DIYDay Lesson 19: Excerpt Graphics

Another late post (sorry!!) but I wanted to get this info out there ASAP.

If you’re on any form of social media and following an author, you’ve seen excerpt graphics before. They are basically pictures with text over them, sometimes info about release dates, the book cover, etc. Some are so great you look for the Buy link only to realize it’s still “coming soon!” And some you can barely read. In terms of marketing value, excerpt graphics are right up there with cover images. They make a huge first impression. I’ve done a fair number of these as well, and I’ve learned a trick or two from all the greats, the not so greats, and my own experiences. This is a quick guide on how to catch your audience’s eye.

Step 1: Have the right tools

This should go without saying, but there are a ton of people out there who either don’t know, or don’t want to know how to use anything other than Microsoft Paint. I get it, time is short, money is tight, but you don’t need to spend a lot of either to make beautiful graphics. Check out GIMP. The program is absolutely free, available for PC, MAC, and Linux. It may look intimidating at first, but trust me, it’s so very easy to use, and you don’t need to  know a lot of the tricks to make an excerpt graphic. Read up on layers, transparency, and gradients, and you are good to go!

Step 2: Use the right images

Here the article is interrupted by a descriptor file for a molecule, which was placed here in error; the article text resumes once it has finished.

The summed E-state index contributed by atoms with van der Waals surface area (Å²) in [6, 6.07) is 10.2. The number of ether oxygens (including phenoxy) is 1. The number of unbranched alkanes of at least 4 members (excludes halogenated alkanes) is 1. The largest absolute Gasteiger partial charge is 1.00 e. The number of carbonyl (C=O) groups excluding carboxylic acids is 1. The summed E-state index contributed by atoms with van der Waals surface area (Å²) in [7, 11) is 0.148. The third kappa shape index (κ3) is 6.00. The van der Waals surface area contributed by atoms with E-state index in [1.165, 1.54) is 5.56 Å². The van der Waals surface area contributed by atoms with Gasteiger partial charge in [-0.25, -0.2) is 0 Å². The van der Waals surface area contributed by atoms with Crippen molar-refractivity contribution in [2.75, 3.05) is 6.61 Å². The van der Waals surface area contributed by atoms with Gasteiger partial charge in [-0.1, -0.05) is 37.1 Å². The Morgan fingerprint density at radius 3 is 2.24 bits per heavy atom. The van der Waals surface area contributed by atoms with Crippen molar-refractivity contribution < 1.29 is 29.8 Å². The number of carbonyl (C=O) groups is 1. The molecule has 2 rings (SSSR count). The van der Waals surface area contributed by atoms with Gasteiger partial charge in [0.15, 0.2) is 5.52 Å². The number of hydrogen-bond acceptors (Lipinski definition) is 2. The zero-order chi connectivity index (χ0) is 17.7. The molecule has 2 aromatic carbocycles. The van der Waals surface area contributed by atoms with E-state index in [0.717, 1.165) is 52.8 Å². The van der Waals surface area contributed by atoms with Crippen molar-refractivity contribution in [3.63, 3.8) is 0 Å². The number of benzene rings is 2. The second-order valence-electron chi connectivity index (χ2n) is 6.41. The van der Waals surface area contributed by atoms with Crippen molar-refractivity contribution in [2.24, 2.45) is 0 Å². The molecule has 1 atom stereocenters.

Detail close-up, cropped around the edges, too much contrast. This probably won't work.
Detail close-up, cropped around the edges, too much contrast. This probably won’t work.

Again, this is something that should be self-explanatory, but it’s not. Images are not all created equal. You might find the perfect image to convey your message, but if there’s nowhere to put the text, it will still look bad. Learn to tell the difference between what works and what doesn’t. Some images are meant to be art, as in they are beautiful on their own and that’s how they want to stay. Others give you a little more leeway to add or subtract–those are the ones you want.

Nice, smooth around the edges, plenty of room for text but still "catchy" with the bright streak of blood. This will work!
Nice, smooth around the edges, plenty of room for text but still “catchy” with the bright streak of blood. This will work!

How do you recognize them? First, look at the layout. Is it a close-up of a face? Then you’ll probably end up writing all over that face. Is there a house in the distance and a lot of clear sky above? Bingo! Is it a black-and-white picture of two people kissing? Probably not your best bet (the contrast will make it difficult to read text). Is there some space around them (or can you create some?) Then you’re good to go. Is it a wild mesh of a hundred colors? Tread carefully. You can still use it, but make sure you pair it with a bold, thick font to make it readable, and choose a spot where it’ll draw the eye, be easier to see.

Step 3: Select the right font

Fonts are fun! They are so fun you could spend hours and days looking through free websites for just the right one. Beware the time suck. BUT… the search is worth it. A good font could mean the difference between, “I WANT THIS NOW!” and “…wait, what does that say??” Choose wisely. A general rule of thumb is to use a simple, plain font if the background is busy, but you can go a little more crazy when the image is plainer. Always make sure the font fits not only the image, but the theme you are trying to evoke. If you’re talking about gut spilling and gore fests, you probably won’t want a curly cue font.